Detection of ‘Candidatus Liberibacter asiaticus’ represents one of the most difficult, yet critical, steps of controlling Huanglongbing disease. Efficient detection relies on understanding the underlying distribution of bacteria within trees. To that end, we studied the distribution of ‘Ca. L. asiaticus’ in leaves of ‘Rio Red’ grapefruit trees and in roots of ‘Valencia’ sweet orange trees grafted onto sour orange rootstock. We performed two sets of leaf collection on grapefruit trees; the first a selective sampling targeting symptomatic leaves and their neighbors and the second a systematic collection disregarding symptomology. From uprooted orange trees, we exhaustively sampled fibrous roots. In this study, the presence of ‘Ca. L. asiaticus’ was detected in leaves using real-time polymerase chain reaction (PCR) targeting the 16S ribosomal gene and in roots using the rpIJ/rpIL ribosomal protein genes and was confirmed with conventional PCR and sequencing of the rpIJ/rpIL gene in both tissues. Among randomly collected leaves, ‘Ca. L. asiaticus’ was distributed in a patchy fashion. Detection of ‘Ca. L. asiaticus’ varied with leaf symptomology with symptomatic leaves showing the highest frequency (74%) followed by their neighboring asymptomatic leaves (30%), while randomly distributed asymptomatic leaves had the lowest frequency (20%). Among symptomatic leaves, we found statistically significant differences in mean number of bacterial cells with respect to both increasing distance of the leaf from the trunk and cardinal direction. The titer of ‘Ca. L. asiaticus’ cells was significantly greater on the north side of trees than on the south and west sides. Moreover, these directions showed different spatial distributions of ‘Ca. L. asiaticus’ with higher titers near the trunk on the south and west sides as opposed to further from the trunk on the north side. Similarly, we found spatial variation in ‘Ca. L. asiaticus’ distribution among root samples. ‘Ca. L. asiaticus’ was detected more frequently and bacterial abundances were higher among horizontally growing roots just under the soil surface (96%) than among deeper vertically growing roots (78%). Bacterial abundance declined slightly with distance from the trunk. These results point to paths of research that will likely prove useful to combating this devastating disease.
Zebra chip disease of potato is caused by the bacterial pathogen ‘Candidatus Liberibacter solanacearum’ and is a growing concern for commercial potato production in several countries in North and Central America and New Zealand. ‘Ca. L. solanacearum’ is vectored by the potato psyllid Bactericera cockerelli, which transmits the pathogen to several cultivated and wild solanaceaous host plants. Silverleaf nightshade (SLN), Solanum elaeagnifolium, is a common weed in the Lower Rio Grande Valley of Texas and a host for both the potato psyllid and ‘Ca. L. solanacearum’. SLN plants were successfully inoculated with ‘Ca. L. solanacearum’ under laboratory conditions. Retention studies demonstrated that ‘Ca. L. solanacearum’-infected SLN planted in the field in January 2013, concurrent with commercial potato planting, retained the pathogen under field conditions throughout the year despite extensive dieback during summer. The presence of ‘Ca. L. solanacearum’ was confirmed in leaves, roots, and stolons of SLN plants collected the following year using polymerase chain reaction. Acquisition assays using B. cockerelli adults also revealed that SLN retained the pathogen. Transmission studies determined that B. cockerelli can acquire ‘Ca. L. solanacearum’ within a 2-week acquisition access period on ‘Ca. L. solanacearum’-infected SLN and subsequently transmit the pathogen to potato. These results demonstrate that SLN plants can serve as a reservoir for ‘Ca. L. solanacearum’, providing a source of inoculum for B. cockerelli adults colonizing potato the next season. The presence of SLN plants all year round in the LRGV makes the weed an epidemiologically important host. These findings underscore the importance of eradicating or managing SLN plants growing in the vicinity of potato fields to prevent spread of ‘Ca. L. solanacearum’ and damage caused by zebra chip.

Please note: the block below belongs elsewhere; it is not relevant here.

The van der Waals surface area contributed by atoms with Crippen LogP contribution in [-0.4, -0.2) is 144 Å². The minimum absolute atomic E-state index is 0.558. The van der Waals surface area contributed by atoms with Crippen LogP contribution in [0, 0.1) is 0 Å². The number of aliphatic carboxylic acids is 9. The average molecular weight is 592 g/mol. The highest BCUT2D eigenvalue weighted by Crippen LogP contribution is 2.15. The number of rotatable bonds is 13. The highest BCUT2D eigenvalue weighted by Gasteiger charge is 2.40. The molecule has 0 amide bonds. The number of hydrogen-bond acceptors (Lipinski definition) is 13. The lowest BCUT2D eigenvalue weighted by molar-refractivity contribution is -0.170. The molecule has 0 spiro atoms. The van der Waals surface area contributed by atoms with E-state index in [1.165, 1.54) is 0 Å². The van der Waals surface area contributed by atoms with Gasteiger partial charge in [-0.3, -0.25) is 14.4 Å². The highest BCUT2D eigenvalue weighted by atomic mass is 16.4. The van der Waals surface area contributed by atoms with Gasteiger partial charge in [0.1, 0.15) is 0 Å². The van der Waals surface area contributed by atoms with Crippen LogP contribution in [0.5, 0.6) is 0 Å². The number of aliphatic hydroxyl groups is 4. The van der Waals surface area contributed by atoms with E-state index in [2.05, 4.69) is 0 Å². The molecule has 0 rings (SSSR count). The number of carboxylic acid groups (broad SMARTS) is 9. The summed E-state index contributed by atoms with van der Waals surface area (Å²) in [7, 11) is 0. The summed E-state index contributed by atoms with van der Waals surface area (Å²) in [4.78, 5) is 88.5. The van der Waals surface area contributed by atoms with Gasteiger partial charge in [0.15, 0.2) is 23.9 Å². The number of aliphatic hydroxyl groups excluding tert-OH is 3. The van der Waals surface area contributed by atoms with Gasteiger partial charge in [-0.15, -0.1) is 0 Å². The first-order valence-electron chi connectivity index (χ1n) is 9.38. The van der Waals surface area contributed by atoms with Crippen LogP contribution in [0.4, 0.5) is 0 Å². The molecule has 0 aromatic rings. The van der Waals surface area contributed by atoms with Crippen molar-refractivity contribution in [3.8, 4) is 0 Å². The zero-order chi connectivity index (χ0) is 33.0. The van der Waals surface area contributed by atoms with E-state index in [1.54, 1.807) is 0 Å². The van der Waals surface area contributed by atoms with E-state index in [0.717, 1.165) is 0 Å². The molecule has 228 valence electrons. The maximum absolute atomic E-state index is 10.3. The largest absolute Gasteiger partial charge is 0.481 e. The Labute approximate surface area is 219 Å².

The Asian citrus psyllid, Diaphorina citri Kuwayama, one of the known vectors for citrus greening disease or Huanglongbing (HLB) pathogens, has been present in Texas for over a decade, but the detection of the disease is recent. HLB has been confirmed in only two adjacent commercial citrus groves of grapefruit and sweet orange. A study was conducted to compare the population of Candidatus Liberibacter asiaticus (CLas) cells in different plant parts including peduncle, columella, leaves, seeds, young shoots, flower buds, flowers, and bark of 6-year-old known infected grapefruit and sweet orange trees. The bacterial population was estimated using a previously described grand universal regression equation Y = 13.82 – 0.2866X, where Y is the log of the target copy number and X is the Ct (threshold cycle) of the assay. Except for bark tissue, there was no significant difference in the concentration of CLas cells in other plant parts between the two cultivars. Within the cultivar, the bacterial concentration also varied with the plant part, with peduncle, columella, midrib having significantly higher titer of CLas compared with other plant parts. The obtained results here are in agreement with previous studies conducted on Florida samples, but the consistently lowest bacterial titer recorded in young shoots, leaf blade, and especially leaf margins relative to the midrib has never been previously reported.
Huanglongbing (HLB) disease, associated with ‘Candidatus Liberibacter asiaticus’ (CLas), is primarily spread via infected citrus nursery trees and by infective Asian citrus psyllid, the insect vector. Recently, the Texas Department of Agriculture initiated regulations requiring commercial and retail citrus nurseries in Texas to transition from traditional open-field to enclosed facilities with insect-resistant screens to mitigate the risk of nurseries serving as sources of CLas. Although several nursery production facilities have adopted this regulation, non-enclosed nurseries persist and pose a significant threat to the citrus industry as potential sources of CLas. A systematic survey for HLB was embarked on in a semi-open nursery facility in South Texas in April 2014. Leaf tissue samples taken from 94 trees representing 5% of the total number of potted trees in the nursery were tested for CLas by quantitative and conventional PCR assays. Of 94 trees tested, 3.2% (3 trees) were positive for CLas by both assays. The presence of CLas in the PCR-positive samples was confirmed by multi-locus sequence analyses. The results represent the first report of HLB in a nursery facility in Texas, and underscore the need for more intensive surveillance for HLB in citrus nursery stock as an integral component of HLB mitigation efforts in Texas. Accepted for publication 27 August 2014. Published 15 December 2014.